A floating photovoltaic demonstration project is expected to be installed off the coast of Seychelles’ Providence Industrial Estate.
The project – a first for the island nation – will exhibit the technical concept and show benefits of offshore solar photovoltaic compared to fossil fuel power. The project will be implemented by Swimsol in partnership with Energy Solutions Seychelles. Swimsol is a solar energy provider for Maldivian resorts and pioneer in a marine floating solar development.
Swimsol, which says it developed the world’s first commercial marine-grade floating solar system, received a grant from the Nordic Development Fund (NDF) to develop an offshore floating demonstration project in Seychelles.
“To harness the full potential of solar energy in Seychelles, solar photovoltaic should not only be installed on land and in sheltered water areas but also offshore. Floating photovoltaic is the option to save limited space on land,” Swimsol said.
Following consultation with the infrastructure ministry, the site was identified. It’s a piece of the public domain sea area of 150 by 150 meters off the coast of Providence Industrial Estate on the east coast of the main island of Mahe.
The team found that the site was ideal for a demonstration, research and teaching project as it is easily accessible. Additionally, no corals are located under the site, hence it was outlined that there will be no negative environmental impacts.
The floating photovoltaic demonstration project is expected to be installed off the coast of Seychelles’ Providence Industrial Estate. (Swimsol) Photo License: All Rights Reserved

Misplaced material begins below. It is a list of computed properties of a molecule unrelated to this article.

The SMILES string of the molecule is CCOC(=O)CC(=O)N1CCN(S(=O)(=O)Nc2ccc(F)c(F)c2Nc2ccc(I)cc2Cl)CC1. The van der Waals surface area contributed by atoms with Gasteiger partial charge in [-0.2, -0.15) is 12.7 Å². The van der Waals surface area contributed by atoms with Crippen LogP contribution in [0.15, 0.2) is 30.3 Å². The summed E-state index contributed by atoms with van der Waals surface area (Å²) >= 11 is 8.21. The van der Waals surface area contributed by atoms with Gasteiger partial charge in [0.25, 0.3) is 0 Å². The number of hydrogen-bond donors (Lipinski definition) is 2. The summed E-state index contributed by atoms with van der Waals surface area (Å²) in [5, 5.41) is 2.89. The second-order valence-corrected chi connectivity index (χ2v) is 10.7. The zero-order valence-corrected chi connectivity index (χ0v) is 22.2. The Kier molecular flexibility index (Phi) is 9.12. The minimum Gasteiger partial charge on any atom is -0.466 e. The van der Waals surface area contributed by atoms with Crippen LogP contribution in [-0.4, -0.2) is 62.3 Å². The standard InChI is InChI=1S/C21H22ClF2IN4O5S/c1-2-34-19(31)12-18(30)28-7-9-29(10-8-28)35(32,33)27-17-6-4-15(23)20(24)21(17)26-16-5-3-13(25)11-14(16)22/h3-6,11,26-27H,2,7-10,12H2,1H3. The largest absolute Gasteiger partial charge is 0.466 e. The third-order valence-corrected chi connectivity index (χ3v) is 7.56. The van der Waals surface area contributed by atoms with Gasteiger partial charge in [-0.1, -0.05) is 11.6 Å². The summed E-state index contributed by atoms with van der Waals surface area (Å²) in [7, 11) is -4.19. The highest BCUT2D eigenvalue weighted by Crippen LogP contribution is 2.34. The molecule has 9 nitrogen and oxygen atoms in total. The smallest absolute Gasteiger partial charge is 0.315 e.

Ian Charlette, the environmental consultant for this project, told SNA last week that this demonstration project is an opportunity for all stakeholders – the Seychelles Energy Commission, Ministry of Environment, Blue Economy Department and other sectors such as Public Utilities Corporation (PUC) – to see how such a project works so that frameworks can later be put in place.
“People should not come and say that we are not ready for this. Of course, we aren’t as it has never been done before but through a demonstration project you can see if we can scale up or know the issues that there are. It shows the pros and cons as well. Then there will be people who will want to carry out researches such as UniSey and NISTI. This is an opportunity to collect data.”
The consultant added that “in Seychelles, where there is a lack of land, the sea is the best area to do such a project. Furthermore in Seychelles, people prefer the creoleroofing style with slanting roofs. This is not the best type of roof for solar panels. This project is not going commercial, the team would like to just break even.”
Seychelles, a 115-island archipelago in the western Indian Ocean has an energy policy 2010-2030 as a guide towards reducing consumption of fossil fuels by 15 percent by 2030. The demonstration project will help contribute to the goal.
In a previous interview this year, the chief executive of the PUC, Philippe Morin told SNA that “close to 3.5 percent of energy in the power grid comes from renewable energy.”
The delivery of the floating platforms takes between six to nine months, including production, shipping, assembling and commissioning. Assembling and mooring take around two days per platform per production line.
For the recommended solar capacity of 355-kilowatt peak (kWp), the solar power can be integrated into the national grid seamlessly through PUC and is expected to be sold at the fuel marginal costs.
Source: Seychelles News Agency